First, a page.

There are periods in our lives when we make decisions with far-reaching implications. Doing nothing is hardly an option, and a few fundamental choices must be made that establish a line of action for the years to come. Deciding what you would like to study, do for work, or explore in life are examples of these decisions, but an even more important one is deciding what sources of information you will trust, or at least consider, in learning about yourself and the world.
Early in my exploratory journey I came to the conclusion that everyone was at least a little bit correct in their assessment of the human condition, and I chose to value traditional forms of knowledge with roughly equal weighting to modern forms of exploration. These terms are a bit misleading and require some clarification to be meaningful. Another way to say it is that I chose to give roughly equal weighting to the findings of cyclotrons, microscopes and laser beams as to our ancestral or ancient forms of wisdom, including the modern variants of long-standing traditions that are embodied in present day spiritual teachers, as well as receivers of so-called channeled material. I didn’t decide any one thing was correct above all else, I decided to investigate them all and look for distillations of knowledge when dogma, convention, and cultural particulars were set aside.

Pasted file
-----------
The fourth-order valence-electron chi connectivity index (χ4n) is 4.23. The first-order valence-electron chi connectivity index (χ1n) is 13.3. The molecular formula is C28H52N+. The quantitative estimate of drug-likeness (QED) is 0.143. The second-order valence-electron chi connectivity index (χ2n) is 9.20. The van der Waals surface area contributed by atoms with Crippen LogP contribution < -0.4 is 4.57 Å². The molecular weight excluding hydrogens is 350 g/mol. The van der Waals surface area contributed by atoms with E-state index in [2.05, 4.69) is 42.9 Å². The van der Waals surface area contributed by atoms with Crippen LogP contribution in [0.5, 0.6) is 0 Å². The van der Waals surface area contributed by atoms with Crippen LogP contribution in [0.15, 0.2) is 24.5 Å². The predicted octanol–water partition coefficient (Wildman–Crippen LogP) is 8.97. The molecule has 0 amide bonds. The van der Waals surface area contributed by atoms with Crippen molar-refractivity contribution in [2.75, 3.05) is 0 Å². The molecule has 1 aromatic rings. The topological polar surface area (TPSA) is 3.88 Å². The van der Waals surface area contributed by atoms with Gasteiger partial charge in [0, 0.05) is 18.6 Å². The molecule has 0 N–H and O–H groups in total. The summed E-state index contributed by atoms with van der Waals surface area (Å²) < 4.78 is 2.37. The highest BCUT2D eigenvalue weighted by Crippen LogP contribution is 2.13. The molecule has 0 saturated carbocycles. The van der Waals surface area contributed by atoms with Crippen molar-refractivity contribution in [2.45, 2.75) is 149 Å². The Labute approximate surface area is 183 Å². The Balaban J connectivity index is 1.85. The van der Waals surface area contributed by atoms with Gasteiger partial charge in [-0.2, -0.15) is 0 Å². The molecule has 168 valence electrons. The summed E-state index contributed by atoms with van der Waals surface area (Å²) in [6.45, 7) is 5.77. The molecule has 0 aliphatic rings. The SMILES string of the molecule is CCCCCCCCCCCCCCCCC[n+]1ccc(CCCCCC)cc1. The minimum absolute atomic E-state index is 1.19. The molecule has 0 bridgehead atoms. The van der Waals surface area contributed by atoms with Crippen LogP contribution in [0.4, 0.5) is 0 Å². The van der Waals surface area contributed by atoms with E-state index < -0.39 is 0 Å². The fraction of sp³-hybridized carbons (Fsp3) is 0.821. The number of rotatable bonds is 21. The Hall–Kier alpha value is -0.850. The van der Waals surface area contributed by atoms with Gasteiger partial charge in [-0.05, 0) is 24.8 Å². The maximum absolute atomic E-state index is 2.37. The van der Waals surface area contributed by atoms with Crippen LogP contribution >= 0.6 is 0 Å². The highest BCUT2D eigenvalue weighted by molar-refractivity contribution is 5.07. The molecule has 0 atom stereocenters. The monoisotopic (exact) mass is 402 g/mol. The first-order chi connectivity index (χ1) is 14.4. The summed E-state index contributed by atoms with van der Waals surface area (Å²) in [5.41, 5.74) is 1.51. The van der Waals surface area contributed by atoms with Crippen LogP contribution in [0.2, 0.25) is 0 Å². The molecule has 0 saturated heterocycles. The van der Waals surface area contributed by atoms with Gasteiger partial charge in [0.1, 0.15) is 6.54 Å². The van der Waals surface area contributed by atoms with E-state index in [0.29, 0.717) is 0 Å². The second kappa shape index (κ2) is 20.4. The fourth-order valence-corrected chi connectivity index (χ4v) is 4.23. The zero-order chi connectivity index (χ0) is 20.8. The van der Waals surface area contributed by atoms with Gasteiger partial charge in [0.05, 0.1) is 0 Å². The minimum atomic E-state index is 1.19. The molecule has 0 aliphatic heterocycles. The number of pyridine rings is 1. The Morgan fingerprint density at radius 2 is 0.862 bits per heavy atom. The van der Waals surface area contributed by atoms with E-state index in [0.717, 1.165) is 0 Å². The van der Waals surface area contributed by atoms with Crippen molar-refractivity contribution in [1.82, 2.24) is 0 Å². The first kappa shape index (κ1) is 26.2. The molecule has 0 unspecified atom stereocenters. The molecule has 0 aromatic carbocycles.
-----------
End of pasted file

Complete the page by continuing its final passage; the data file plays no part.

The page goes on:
My reasoning, though not consciously clear to me at the time, was rooted in my intuitions about the nature of our reality, as well as the sense that reason is only as good as its foundation, and the choice of foundation is not easily made based upon evidence. In fact, no evidence has any meaning until the choice of a foundation has been made. I think this was one of the most powerful and fortunate insights of my youth, and it led to one of the most important decisions of my adult life, which I will get to in a moment. First it is important that this assertion of mine be understood.
When something happens, and we take note of it, the next step in our conscious appraisal of things is to deduce what it was that actually happened. This may sound foolish, but let’s say our attention was drawn to the flash of a colored light. It’s simply not enough to say that a light flashed. We want to know why it flashed, what caused it to flash, and what it represents in relationship to our own well-being. If we’re driving in a car and the light is on the dashboard, then we can explain this intrusion of light into our world pretty easily with a high degree of certainty, but if we didn’t know what a car was—if we were transplanted from 100,000 B.C into an Aston Martin with a coolant temperature alarm—the way in which we would interpret that experience might be quite different. Or so I conjecture.